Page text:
"Workforce Education at Green River was VERY instrumental in allowing me to go back to school, and I'm grateful for all the assistance I received and continue to receive." - Genie L, Green River Student

"Make sure you talk to Workforce Education...They can help in many ways to make things go smoothly and make sense." - Chris S, Green River Student

"Workforce Education...will embrace you and lend a helping hand with open hearts." Elsie Q, Green River Student

"Workforce Education has been there for me since day one!" - Jenny S, Green River student

May 27, 2010

Professional Technical Training Programs At GRCC

Workforce Education funding programs aim to help qualifying students acquire a marketable set of skills.  Having acquried a marketable set of skills, students are then, in theory, poised to return to the workforce.  As such, our funding programs will support qualifying students who want to enroll in a career and technical program, or who want to take individual classes that fall under a given career and technical program. 

Here's a capsule summary of what we mean by "career and technical program," lifted in part from Green River's course catalogue:
There are 44 different career and technical programs available at Green River Community College. Each training program is designed to prepare students for immediate employment in a specific field or occupation.  Career and technical programs are offered in a wide variety of fields, from business and health sciences, to technical fields and trades.  They range in length from one quarter to two years or more, and they typically combine classroom learning with hands-on training using technology that's specific to the field / occupation in question.  Each career and technical program, notably, is guided by an IAC (Industry Advisory Committee) which works to ensure that each training program meets the needs of local business and industry.
That's the overview but we can dig a little deeper.  Career and technical programs come in different shapes and sizes—Associate in Applied Arts degrees, Associate in Applied Science degrees, Certificates, or Certificates of Proficiency.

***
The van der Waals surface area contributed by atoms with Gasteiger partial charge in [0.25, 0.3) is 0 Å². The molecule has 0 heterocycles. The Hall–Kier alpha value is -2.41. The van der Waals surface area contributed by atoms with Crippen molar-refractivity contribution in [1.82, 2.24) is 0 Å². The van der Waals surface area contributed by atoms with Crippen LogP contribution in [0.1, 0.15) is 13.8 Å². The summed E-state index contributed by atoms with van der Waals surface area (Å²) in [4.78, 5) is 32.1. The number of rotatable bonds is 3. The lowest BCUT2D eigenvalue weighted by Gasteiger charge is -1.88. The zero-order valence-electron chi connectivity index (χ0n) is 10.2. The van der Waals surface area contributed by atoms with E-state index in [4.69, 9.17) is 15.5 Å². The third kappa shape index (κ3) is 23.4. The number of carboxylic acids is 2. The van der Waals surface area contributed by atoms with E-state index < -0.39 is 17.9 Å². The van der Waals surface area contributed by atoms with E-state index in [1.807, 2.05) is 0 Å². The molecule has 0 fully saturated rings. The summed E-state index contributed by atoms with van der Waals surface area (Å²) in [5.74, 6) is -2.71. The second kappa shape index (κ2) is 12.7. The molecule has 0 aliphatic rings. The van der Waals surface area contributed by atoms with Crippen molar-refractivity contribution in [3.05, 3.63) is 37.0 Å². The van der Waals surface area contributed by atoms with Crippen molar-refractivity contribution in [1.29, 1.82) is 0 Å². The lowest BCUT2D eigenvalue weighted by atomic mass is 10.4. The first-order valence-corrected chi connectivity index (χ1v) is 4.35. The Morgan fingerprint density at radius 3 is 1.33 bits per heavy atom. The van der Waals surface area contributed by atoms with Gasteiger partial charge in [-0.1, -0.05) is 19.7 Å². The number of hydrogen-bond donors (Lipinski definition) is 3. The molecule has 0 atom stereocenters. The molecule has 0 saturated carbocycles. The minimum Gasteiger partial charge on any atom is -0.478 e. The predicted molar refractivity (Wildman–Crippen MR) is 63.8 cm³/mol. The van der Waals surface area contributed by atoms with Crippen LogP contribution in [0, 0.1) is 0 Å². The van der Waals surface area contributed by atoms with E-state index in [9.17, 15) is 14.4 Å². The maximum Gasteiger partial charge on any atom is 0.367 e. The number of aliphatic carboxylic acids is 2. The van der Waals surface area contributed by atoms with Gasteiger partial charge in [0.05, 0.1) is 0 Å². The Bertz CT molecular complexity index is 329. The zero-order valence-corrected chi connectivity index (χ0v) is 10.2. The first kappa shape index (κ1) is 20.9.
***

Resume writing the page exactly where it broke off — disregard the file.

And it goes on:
Associate in Applied Arts (AAA) degrees typically take two years or more to complete, and are awarded for business and business-related fields.  They require earning a minimum of 90 credits with a minimun GPA of 2.0.  AAA's are intended to prepare students for immediate employment and not for transfer.  However, in some cases, credits earned in an AAA degree may be applied down the road to study at a four-year school or university.  In earning an AAA degree, you'll take "major field requirement" classes as well as "related instruction" classes.  Major field classes pertain to the occupation / field you're training for; related instruction classes include communication, math, and human relation classes that are intended to develop breadth of knowledge outside the major field.

Associate in Applied Science (AAS) degrees, like AAA degrees, typically take two years or more to complete, and require earning a minimum of 90 credits with a minimum GPA of 2.0.  AAS degrees are typically awarded to health science, technical, and trades-related fields.  AAS's are intended to prepare students for immediate employment and not for transfer, but in some cases, credits earned within a given AAS may be applied to study at a four-year school or university in the future.  In earning an AAS degree, you'll take "major field requirement" classes as well as "related instruction" classes.

Certificates (CERT) take less time to complete than AAA or AAS degrees.  They are intended to prepare students for immediate employment, and require earning a minimum of 45 credits with a minimum GPA of 2.0.  When earning a certificate, you'll take major field classes and related instruction classes to enhance your learning.  In somes cases, the credits you earn in a Certificate program may be applied to an AAA or AAS degree.  In other words, you can first earn a Ceritificate then, if you want, stay on to complete a degree.  Some professional technical programs are set up so that Certificates feed into the larger, corresponding two year degree.